The sky is still full of empty passenger aircraft and has been since the early days of the pandemic.
Back in early 2020 when the world began to shut down international travel, so-called “ghost flights” became a common phenomenon soaring through European skies.
Obliged to meet their contractual flight quotas, airlines continued to fly the passenger aircraft despite having no one but the flight crew on board.
Two years later, European skies are still full of ghost flights. Environmental campaign group Greenpeace has said they estimate more than 100,000 empty aeroplanes are flying across the continent this winter, which is “equivalent to the yearly emissions of more than 1.4 million cars.”
The outrage over the unnecessary emissions has been widespread. Campaigner Greta Thunberg asserted that “Brussels Airlines [part of the Lufthansa group] makes 3,000 unnecessary flights to maintain airport slots.” In the UK, a petition appealing to the government to ground unoccupied flights was launched and is currently at over 12,000 signatures.
Herwig Schuster, spokesperson for Greenpeace’s European Mobility For All campaign said: “We’re in a climate crisis, and the transport sector has the fastest-growing emissions in the EU – pointless, polluting ‘ghost flights’ are just the tip of the iceberg.
It would be irresponsible of the EU to not take the low-hanging fruit of ending ghost flights and banning short-haul flights where there’s a reasonable train connection.”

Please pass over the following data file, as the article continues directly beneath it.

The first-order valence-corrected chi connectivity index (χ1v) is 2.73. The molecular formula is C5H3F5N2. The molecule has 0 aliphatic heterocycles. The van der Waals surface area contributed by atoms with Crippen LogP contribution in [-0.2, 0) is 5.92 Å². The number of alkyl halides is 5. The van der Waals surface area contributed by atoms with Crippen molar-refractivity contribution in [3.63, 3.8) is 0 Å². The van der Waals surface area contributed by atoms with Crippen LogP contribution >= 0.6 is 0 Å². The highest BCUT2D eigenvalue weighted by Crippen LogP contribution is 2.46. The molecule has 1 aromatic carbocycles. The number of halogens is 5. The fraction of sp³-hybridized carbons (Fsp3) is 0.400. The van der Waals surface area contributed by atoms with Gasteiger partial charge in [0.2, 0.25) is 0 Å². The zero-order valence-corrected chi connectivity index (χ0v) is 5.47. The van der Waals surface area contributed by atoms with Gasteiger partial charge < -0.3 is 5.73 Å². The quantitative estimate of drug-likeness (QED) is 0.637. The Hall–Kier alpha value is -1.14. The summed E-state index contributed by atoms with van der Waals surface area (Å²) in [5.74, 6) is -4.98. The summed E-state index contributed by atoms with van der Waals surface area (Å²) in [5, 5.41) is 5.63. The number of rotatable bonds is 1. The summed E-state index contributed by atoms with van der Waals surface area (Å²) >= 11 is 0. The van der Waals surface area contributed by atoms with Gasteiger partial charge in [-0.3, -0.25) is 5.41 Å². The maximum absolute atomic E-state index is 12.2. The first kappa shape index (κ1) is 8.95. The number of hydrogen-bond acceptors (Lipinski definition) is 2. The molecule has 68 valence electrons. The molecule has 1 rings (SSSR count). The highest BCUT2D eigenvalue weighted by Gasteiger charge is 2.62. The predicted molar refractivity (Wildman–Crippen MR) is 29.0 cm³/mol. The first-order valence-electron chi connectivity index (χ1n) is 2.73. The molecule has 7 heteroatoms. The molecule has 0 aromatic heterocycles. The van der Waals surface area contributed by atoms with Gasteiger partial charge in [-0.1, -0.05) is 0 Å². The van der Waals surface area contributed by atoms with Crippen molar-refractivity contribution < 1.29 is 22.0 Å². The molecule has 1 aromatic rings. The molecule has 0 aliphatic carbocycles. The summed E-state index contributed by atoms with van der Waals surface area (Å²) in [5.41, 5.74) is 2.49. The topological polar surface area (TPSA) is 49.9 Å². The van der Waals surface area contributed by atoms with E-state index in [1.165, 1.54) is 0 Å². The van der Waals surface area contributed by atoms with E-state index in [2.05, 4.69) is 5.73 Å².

So why would airlines go to all the trouble? Essentially, the aviation industry is involved in a high-stakes poker game to try and secure the best slots for their flights.
With more than 200 of the planet’s busiest airports operating at full capacity, demand for flights exceeds the availability of runways and space inside the terminals.
To manage this, capacity at congested airports is portioned into slots in which aircraft can land, disembark passengers, refuel, reload with new passengers, and then take off.
Once they are won, keeping hold of their lucrative slots is of the utmost importance for the airline. They are also operating hundreds of city-pair routes that often involve connecting flights, so if a slot is changed at one end is likely to cause mass confusion and chaos at the other.
The result is a highly complex and fragile system that would sooner see empty flights pollute the skies than disturb the intricate planning that has gone into setting the slots up.
In the UK, Heathrow Airport holds the most valuable slots. Limited capacity there has propelled the price of slots skywards, with an early morning slot pair worth around $19 million, falling to $13 million at midday and $6 million in the evening, according to a UK House of Commons briefing paper.
As CNN reports, the allocation of slots must be done twice a year for the summer and winter seasons, but to re-plan all of this every six months would be a disaster, so there’s a rule that states that if an airline successfully uses its slot at least 80% of the time, it is allowed to retain the slot the following season, a system known as “grandfather rights.”
When international travel ground to a halt in 2020, the 80% rule was relaxed to 50% as very few people were travelling, but as passenger numbers rise, the European Commission is raising its threshold to 64% in April 2022.
This means that ghost flights will likely continue to operate in the foreseeable future, and will only be eradicated completely when air travel can return to pre-pandemic levels and airlines can fill their planes with fare-paying passengers.